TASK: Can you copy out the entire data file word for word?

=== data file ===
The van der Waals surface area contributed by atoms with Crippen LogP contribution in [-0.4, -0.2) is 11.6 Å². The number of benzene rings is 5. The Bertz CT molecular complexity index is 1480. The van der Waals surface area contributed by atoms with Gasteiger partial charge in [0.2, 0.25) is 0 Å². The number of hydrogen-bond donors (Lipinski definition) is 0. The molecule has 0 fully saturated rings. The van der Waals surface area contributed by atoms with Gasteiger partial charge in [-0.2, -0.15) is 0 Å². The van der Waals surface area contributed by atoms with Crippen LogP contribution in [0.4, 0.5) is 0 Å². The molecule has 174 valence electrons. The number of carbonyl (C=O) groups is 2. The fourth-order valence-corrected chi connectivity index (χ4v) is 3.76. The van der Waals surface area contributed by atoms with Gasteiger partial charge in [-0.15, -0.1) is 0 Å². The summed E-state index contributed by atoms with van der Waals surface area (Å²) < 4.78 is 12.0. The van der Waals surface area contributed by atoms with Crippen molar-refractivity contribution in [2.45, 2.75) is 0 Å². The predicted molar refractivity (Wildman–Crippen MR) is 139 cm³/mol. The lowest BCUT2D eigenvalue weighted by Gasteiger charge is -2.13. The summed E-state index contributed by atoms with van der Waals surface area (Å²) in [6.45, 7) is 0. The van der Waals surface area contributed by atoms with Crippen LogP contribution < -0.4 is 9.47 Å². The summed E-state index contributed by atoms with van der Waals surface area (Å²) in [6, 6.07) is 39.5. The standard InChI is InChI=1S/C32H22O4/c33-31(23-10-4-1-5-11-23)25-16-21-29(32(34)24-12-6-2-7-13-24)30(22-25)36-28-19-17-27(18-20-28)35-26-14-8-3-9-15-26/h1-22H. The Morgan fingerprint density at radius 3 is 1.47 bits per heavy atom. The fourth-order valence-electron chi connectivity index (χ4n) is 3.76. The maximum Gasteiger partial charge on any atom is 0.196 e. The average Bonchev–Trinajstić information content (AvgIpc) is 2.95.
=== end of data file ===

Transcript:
The van der Waals surface area contributed by atoms with Crippen LogP contribution in [-0.4, -0.2) is 11.6 Å². The number of benzene rings is 5. The Bertz CT molecular complexity index is 1480. The van der Waals surface area contributed by atoms with Gasteiger partial charge in [0.2, 0.25) is 0 Å². The number of hydrogen-bond donors (Lipinski definition) is 0. The molecule has 0 fully saturated rings. The van der Waals surface area contributed by atoms with Gasteiger partial charge in [-0.2, -0.15) is 0 Å². The van der Waals surface area contributed by atoms with Crippen LogP contribution in [0.4, 0.5) is 0 Å². The molecule has 174 valence electrons. The number of carbonyl (C=O) groups is 2. The fourth-order valence-corrected chi connectivity index (χ4v) is 3.76. The van der Waals surface area contributed by atoms with Gasteiger partial charge in [-0.15, -0.1) is 0 Å². The summed E-state index contributed by atoms with van der Waals surface area (Å²) < 4.78 is 12.0. The van der Waals surface area contributed by atoms with Crippen molar-refractivity contribution in [2.45, 2.75) is 0 Å². The predicted molar refractivity (Wildman–Crippen MR) is 139 cm³/mol. The lowest BCUT2D eigenvalue weighted by Gasteiger charge is -2.13. The summed E-state index contributed by atoms with van der Waals surface area (Å²) in [6.45, 7) is 0. The van der Waals surface area contributed by atoms with Crippen LogP contribution < -0.4 is 9.47 Å². The summed E-state index contributed by atoms with van der Waals surface area (Å²) in [6, 6.07) is 39.5. The standard InChI is InChI=1S/C32H22O4/c33-31(23-10-4-1-5-11-23)25-16-21-29(32(34)24-12-6-2-7-13-24)30(22-25)36-28-19-17-27(18-20-28)35-26-14-8-3-9-15-26/h1-22H. The Morgan fingerprint density at radius 3 is 1.47 bits per heavy atom. The fourth-order valence-electron chi connectivity index (χ4n) is 3.76. The maximum Gasteiger partial charge on any atom is 0.196 e. The average Bonchev–Trinajstić information content (AvgIpc) is 2.95.